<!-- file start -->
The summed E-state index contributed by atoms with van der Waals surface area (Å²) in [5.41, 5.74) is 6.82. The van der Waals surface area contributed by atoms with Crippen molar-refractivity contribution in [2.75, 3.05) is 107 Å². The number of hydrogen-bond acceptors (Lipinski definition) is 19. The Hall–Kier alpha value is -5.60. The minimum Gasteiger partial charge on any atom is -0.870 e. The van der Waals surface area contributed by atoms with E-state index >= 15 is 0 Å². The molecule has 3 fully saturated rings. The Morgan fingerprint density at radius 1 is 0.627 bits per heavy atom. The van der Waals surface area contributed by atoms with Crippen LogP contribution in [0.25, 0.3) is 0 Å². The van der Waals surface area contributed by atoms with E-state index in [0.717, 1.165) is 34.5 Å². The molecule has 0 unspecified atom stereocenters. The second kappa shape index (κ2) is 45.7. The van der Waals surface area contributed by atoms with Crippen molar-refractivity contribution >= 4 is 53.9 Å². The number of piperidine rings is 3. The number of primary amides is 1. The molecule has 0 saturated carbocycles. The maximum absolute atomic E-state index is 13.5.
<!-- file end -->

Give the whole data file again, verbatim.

The summed E-state index contributed by atoms with van der Waals surface area (Å²) in [5.41, 5.74) is 6.82. The van der Waals surface area contributed by atoms with Crippen molar-refractivity contribution in [2.75, 3.05) is 107 Å². The number of hydrogen-bond acceptors (Lipinski definition) is 19. The Hall–Kier alpha value is -5.60. The minimum Gasteiger partial charge on any atom is -0.870 e. The van der Waals surface area contributed by atoms with E-state index >= 15 is 0 Å². The molecule has 3 fully saturated rings. The Morgan fingerprint density at radius 1 is 0.627 bits per heavy atom. The van der Waals surface area contributed by atoms with Crippen LogP contribution in [0.25, 0.3) is 0 Å². The van der Waals surface area contributed by atoms with E-state index in [0.717, 1.165) is 34.5 Å². The molecule has 0 unspecified atom stereocenters. The second kappa shape index (κ2) is 45.7. The van der Waals surface area contributed by atoms with Crippen molar-refractivity contribution >= 4 is 53.9 Å². The number of piperidine rings is 3. The number of primary amides is 1. The molecule has 0 saturated carbocycles. The maximum absolute atomic E-state index is 13.5.